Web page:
In terms of accessibility and also for those who want to be a little bit more methodical and take a slower approach, will there be the option to either increase the timer on some of these real-time events or even just turn them back into regular turn-based events?
We have a lot of different accessibility options to adapt the difficulty of the game, but for everything regarding the Real-Time Control, no, there is no specific option. When we did that, we decided to go in the direction that we want to give as much time as possible to the player. If I take the example of the Bob-omb, you actually have a lot of time. It seems a bit scary because you see that the Bob-omb is going to explode but you have quite a lot of time before the Bob-omb actually explodes. As long as you don’t throw the Bob-omb, you actually have quite a lot of time but as soon as you throw it, then it explodes almost instantaneously on impact. It gave us the opportunity to give enough time to the players who want to take it but at the same time, as soon as they are done with the action, they see the result and execution without having to wait too long for other things to happen.
I did see that some of the characters do have kind of like an overwatch ability where if the enemy moves into range, they’ll counter. Will enemies also have similar abilities?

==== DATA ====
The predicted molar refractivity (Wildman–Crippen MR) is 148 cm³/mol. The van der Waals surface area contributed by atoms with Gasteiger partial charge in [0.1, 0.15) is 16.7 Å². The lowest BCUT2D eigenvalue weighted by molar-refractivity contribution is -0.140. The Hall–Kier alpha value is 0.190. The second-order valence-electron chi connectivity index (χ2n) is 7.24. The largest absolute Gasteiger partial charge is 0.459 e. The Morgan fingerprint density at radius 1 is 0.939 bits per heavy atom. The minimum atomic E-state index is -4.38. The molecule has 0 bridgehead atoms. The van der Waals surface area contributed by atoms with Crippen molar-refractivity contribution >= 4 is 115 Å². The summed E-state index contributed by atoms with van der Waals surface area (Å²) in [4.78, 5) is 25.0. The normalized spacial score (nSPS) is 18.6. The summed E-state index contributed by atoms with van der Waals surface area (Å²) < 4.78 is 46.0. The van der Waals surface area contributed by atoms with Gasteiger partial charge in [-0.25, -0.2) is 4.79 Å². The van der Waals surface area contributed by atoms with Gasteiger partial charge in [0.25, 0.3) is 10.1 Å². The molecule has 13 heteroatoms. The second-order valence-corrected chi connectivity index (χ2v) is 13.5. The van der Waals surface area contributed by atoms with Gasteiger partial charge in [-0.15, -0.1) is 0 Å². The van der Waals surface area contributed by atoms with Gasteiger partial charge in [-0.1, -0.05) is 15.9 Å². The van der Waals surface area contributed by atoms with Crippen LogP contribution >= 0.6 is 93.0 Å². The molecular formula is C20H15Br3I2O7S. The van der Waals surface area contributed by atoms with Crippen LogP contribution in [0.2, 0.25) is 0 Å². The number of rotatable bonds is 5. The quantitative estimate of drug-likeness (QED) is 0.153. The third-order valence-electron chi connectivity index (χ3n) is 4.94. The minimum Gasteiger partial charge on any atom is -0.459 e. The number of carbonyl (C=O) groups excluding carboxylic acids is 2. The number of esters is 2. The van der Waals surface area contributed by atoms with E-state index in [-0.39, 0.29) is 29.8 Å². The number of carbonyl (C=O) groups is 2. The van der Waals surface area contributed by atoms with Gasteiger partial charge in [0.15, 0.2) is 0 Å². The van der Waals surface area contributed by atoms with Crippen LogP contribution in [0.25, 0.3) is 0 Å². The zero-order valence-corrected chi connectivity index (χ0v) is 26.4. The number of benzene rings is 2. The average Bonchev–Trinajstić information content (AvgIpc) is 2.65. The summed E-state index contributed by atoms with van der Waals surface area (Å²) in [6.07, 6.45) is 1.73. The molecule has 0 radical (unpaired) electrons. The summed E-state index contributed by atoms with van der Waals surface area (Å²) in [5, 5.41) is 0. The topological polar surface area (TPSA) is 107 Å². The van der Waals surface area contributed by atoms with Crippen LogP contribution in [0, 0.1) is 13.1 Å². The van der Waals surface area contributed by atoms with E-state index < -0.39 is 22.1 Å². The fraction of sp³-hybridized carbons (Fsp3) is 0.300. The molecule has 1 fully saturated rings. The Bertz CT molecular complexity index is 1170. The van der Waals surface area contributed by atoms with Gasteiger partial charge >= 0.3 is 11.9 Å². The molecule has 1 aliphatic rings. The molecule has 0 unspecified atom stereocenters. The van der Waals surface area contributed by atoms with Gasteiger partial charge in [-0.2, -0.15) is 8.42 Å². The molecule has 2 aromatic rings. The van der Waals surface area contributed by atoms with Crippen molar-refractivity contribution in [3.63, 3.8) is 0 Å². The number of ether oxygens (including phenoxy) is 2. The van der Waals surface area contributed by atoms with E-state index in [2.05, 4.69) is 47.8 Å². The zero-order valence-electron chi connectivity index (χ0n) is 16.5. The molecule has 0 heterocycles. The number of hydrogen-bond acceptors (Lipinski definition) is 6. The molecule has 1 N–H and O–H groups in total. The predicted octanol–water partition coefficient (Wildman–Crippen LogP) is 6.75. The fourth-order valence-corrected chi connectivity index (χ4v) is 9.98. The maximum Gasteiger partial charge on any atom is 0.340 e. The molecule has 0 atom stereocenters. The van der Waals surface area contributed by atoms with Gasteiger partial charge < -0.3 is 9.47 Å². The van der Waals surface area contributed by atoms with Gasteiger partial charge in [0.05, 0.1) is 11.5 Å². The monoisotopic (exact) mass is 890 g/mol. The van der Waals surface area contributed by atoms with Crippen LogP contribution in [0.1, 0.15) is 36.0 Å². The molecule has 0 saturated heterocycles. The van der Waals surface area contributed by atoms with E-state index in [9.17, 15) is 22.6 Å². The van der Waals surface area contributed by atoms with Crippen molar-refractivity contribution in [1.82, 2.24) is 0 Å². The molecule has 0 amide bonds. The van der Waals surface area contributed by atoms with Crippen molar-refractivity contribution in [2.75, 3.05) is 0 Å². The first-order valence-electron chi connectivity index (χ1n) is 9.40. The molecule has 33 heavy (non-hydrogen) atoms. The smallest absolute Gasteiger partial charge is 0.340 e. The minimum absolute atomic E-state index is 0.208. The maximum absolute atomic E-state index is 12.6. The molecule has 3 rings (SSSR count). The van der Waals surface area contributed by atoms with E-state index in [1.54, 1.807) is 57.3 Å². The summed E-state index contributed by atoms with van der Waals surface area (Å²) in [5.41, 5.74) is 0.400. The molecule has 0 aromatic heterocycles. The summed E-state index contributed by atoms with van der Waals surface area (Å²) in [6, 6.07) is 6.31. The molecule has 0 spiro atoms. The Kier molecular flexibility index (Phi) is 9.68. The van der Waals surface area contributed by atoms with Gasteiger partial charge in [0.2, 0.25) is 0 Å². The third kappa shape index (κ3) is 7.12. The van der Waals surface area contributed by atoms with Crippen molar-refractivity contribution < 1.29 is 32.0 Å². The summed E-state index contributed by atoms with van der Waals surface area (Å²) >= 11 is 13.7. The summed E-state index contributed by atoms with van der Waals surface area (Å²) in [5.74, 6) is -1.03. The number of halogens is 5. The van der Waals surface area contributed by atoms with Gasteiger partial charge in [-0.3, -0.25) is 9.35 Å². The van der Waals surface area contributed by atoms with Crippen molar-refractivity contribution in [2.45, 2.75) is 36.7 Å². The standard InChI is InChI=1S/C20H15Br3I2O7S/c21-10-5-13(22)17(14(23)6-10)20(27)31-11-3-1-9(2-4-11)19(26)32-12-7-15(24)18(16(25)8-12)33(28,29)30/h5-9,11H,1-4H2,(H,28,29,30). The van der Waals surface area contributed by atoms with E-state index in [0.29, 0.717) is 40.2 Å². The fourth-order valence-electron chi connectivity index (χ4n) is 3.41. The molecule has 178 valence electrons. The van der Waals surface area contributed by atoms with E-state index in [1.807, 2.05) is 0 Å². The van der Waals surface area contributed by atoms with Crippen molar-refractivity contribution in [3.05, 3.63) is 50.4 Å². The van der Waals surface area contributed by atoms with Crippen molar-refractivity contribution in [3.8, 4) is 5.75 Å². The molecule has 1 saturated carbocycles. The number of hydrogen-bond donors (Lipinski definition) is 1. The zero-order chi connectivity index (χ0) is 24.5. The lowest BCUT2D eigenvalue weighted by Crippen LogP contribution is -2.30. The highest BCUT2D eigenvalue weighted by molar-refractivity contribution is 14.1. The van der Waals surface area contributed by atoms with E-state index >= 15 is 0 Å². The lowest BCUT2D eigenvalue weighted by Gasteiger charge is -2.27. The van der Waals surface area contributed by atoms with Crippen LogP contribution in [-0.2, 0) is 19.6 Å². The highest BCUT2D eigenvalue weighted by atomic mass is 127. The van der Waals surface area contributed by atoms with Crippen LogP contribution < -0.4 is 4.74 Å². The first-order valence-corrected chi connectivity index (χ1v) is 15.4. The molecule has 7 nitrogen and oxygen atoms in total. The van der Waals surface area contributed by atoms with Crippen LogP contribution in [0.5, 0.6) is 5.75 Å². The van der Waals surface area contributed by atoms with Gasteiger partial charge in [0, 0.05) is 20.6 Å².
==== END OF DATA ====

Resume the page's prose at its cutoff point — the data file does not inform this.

We have one enemy, the Lone Wolf, that you will see also in the second part of the preview. The Lone Wolves have a similar Hero Sight, in this case, an Evil Sight ability. You will see the area displayed on the ground. so you will need to be very careful where you are going in order to not trigger it, or maybe you might want to trigger it for a specific reason.
There have already been some similarities drawn already about the combat, with some saying it may be inspired by Divinity: Original Sin. Have you looked at other RPGs on the market to inspire this real-time focus?
A huge portion of the team are fans of tactical games and strategic games as a whole. I think there is always an inspiration that we can draw around from the market as a whole, even if it’s not conscious. Of course, there is a lot of inspiration from Mario + Rabbids Kingdom Battle at first, but we really wanted to do something unique with Sparks of Hope. At least as far as I’m aware, I don’t think that there is any other game that really pushed the boundaries of Real-Time Control in a turn-based game. It was really important as well to have our own identity, the same way we did it for Kingdom Battle at the time, but even further with Sparks of Hope.